KeywordsSocial participation to science and technology
Communication. Mass media
Language and Literature
DOAJ:Media and communication
Political science (General)
DOAJ:Law and Political Science
Full recordShow full item record
AbstractIn the last decades, production of science and technology as well as science-society relationships started changing rapidly. Research is asked to be more effective, fast, accountable, trans-disciplinary, result-oriented, policy-driven and able to generate benefits for people and firms in the short and middle run. While a strong intensification of science-society relationships is occurring, an increasing number of actors and stakeholders are involved in research production. At the same time, pervasiveness of technology is rendering users an active part in technological development; economic and social interests on science and technology are growing on a global scale; new democratic and ethical issues emerge. Despite the European institutions’ efforts, all those trends and phenomena are occurring in an extremely fragmented way. In this scenario, a fairly balanced and consistent co-evolution between science and society can no longer be taken for granted. This is just the starting point of the following comment section that, through the Luciano d’Andrea, Sally Wyatt, Erik Aarden, Jos Lejten and Peter Sekloča’s writings, aims to analyse the different aspects and questions around the socialisation of science and technology’s matter.
Showing items related by title, author, creator and subject.
PALS - Performance Assessment Links in Science1999-01PALS is an on-line, standards-based, continually updated resource bank of science performance assessment tasks indexed via the National Science Education Standards (NSES) and various other standards frameworks. The tasks, collected from numerous sources, include student directions and response forms, administration procedures, scoring rubrics, examples of student work, and technical quality data calculated from field testing. On-line rater training packets have also been created for some tasks. PALS is supported by a grant from the Elementary, Secondary, and Informal Education (ESIE) Division (Grant #: ESI-9730651) of the National Science Foundation. Educational levels: High school, Intermediate elementary, Middle school, Primary elementary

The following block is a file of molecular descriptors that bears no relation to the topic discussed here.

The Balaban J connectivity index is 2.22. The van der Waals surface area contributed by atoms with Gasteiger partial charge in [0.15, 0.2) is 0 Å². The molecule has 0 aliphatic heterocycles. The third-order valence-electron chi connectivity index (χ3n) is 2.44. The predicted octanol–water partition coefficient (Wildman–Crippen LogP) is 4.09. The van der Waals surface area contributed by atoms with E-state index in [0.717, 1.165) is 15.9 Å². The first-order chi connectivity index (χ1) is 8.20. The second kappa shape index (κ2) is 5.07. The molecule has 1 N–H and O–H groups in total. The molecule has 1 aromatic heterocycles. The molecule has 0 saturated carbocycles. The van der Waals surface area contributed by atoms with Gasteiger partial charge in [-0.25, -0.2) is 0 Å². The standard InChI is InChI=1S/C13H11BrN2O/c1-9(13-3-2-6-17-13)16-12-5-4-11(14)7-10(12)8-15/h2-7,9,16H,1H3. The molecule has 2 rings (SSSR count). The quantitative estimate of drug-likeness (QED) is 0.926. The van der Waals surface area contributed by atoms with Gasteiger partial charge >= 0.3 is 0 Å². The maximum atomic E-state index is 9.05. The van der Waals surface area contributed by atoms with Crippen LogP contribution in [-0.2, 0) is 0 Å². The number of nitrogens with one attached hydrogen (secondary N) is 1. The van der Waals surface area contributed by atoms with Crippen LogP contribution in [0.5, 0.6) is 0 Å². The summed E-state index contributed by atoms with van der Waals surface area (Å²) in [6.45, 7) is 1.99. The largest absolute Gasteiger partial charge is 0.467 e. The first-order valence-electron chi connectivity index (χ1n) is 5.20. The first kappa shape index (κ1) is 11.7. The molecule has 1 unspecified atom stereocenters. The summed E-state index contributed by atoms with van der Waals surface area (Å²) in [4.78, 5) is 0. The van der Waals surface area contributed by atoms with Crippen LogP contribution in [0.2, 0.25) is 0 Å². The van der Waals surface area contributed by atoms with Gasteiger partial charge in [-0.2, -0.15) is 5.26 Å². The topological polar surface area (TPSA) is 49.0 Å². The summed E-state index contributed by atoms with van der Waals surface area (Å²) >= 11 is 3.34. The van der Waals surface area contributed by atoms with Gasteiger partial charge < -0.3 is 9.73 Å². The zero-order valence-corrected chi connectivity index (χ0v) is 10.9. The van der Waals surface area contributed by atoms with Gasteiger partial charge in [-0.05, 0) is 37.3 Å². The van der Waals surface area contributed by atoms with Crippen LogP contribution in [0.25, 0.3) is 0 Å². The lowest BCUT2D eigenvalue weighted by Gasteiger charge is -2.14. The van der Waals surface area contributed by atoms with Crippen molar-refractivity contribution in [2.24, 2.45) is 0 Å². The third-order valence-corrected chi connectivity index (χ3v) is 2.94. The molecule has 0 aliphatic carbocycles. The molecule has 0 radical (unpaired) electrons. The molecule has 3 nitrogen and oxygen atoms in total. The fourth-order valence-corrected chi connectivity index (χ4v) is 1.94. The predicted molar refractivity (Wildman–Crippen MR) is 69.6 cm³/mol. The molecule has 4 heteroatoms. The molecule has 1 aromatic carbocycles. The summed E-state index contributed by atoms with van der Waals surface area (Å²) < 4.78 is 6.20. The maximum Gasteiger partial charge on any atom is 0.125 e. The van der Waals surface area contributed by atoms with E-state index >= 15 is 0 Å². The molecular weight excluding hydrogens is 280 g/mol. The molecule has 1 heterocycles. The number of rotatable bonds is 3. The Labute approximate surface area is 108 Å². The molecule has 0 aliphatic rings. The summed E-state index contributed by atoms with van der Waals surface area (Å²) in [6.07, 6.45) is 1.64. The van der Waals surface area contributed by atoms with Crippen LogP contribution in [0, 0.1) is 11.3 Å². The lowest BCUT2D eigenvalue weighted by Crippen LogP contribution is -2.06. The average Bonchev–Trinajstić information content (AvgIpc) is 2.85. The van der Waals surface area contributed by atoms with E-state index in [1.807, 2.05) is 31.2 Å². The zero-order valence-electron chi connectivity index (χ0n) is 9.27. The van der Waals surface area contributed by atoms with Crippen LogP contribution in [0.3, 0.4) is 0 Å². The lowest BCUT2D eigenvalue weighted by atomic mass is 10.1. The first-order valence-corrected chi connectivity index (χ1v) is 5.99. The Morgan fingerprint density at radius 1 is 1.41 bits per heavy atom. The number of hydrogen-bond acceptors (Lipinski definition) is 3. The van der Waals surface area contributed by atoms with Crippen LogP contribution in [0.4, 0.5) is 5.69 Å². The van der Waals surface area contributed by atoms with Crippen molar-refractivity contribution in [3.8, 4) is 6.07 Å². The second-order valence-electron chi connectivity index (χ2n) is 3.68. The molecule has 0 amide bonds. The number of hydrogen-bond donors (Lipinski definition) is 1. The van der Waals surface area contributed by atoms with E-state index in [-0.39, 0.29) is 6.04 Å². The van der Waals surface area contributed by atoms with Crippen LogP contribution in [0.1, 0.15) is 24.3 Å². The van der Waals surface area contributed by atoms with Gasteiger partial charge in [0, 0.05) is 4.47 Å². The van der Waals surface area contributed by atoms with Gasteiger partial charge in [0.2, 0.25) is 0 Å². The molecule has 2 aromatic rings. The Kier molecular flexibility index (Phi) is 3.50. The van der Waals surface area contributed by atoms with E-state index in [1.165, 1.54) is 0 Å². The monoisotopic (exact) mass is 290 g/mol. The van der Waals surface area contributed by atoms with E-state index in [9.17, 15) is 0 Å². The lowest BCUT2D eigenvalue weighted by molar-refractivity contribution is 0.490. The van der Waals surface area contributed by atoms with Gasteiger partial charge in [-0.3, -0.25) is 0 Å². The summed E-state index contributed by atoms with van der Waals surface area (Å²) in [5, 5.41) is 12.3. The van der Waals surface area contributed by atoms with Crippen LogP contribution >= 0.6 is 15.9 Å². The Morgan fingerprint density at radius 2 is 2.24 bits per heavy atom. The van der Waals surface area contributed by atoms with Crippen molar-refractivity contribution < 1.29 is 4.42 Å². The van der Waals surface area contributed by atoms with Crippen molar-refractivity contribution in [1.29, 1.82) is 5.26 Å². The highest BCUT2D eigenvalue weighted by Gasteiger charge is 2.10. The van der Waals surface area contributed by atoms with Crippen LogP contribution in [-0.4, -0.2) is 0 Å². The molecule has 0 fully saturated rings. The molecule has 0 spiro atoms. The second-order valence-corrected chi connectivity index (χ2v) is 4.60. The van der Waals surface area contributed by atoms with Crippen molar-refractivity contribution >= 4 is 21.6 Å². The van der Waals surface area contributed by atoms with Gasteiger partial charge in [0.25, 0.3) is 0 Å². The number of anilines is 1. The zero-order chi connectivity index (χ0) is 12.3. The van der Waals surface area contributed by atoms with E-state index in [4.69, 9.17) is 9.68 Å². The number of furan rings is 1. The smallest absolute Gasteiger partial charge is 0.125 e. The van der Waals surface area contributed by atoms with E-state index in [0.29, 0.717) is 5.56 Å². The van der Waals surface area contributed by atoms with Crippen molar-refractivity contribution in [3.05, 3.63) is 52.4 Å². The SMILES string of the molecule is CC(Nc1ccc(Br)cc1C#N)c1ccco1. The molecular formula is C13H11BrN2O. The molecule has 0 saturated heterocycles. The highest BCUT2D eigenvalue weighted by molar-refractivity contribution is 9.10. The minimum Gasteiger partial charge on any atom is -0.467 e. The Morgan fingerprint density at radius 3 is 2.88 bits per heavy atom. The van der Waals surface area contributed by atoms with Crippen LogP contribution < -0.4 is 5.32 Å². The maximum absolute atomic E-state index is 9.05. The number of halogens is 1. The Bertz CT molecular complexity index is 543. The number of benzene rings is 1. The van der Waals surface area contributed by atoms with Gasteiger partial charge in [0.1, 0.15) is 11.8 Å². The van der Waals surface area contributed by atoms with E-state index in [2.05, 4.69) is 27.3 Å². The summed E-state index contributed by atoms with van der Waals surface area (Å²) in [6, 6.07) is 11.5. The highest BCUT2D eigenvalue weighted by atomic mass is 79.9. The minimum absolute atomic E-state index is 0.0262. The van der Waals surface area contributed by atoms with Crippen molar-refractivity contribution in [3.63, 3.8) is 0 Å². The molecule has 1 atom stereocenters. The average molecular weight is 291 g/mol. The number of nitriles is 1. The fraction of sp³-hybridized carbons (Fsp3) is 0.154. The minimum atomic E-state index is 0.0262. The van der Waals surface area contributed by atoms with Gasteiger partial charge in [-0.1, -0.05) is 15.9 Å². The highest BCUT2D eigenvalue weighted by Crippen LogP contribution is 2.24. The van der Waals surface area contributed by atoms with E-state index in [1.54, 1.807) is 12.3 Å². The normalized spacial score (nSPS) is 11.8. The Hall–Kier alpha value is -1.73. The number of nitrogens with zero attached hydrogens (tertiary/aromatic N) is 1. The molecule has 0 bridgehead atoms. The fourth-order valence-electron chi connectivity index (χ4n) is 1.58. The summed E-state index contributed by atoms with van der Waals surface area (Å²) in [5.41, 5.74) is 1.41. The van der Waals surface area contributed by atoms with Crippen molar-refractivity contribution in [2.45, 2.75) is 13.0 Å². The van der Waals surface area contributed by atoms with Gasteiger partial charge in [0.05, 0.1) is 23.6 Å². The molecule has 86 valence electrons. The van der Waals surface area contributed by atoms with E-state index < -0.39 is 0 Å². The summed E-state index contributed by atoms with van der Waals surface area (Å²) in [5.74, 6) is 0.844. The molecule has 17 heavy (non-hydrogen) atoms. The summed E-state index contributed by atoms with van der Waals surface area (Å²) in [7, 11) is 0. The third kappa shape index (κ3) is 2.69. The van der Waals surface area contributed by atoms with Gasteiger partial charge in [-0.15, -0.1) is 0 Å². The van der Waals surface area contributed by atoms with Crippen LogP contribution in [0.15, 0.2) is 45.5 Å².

NASA Earth Observatory: Biomes (title provided or enhanced by cataloger)This National Aeronautics and Space Administration (NASA) website allows students to investigate biomes and then test their knowledge by completing missions. The site provides basic data about each biome such as temperature, precipitation, vegetation, location, description and links. Biomes discussed include coniferous forest, temperate deciduous forest, desert, grassland, rainforest, shrubland and tundra. The two missions (available at beginner and advanced levels) are designed to teach students about the relationship between temperature and precipitation and plants in biomes. A teacher resource guide provides details about goals, expected outcomes, extension ideas, and hands-on activities. Educational levels: High school, Intermediate elementary, Middle school, Primary elementary
Earth Update ActivitiesCarolyn Sumners; Patricia Reiff (2000-01-01)This site provides earth science student activities in PDF format, organized by grade level and national science and math objectives. Most of the activities use the data or images from Earth Update (available on the web or using the "Earth Update" CD-Rom). Activities include both inquiry-based and guided data exploration. Educational levels: High school, Intermediate elementary, Middle school, Undergraduate lower division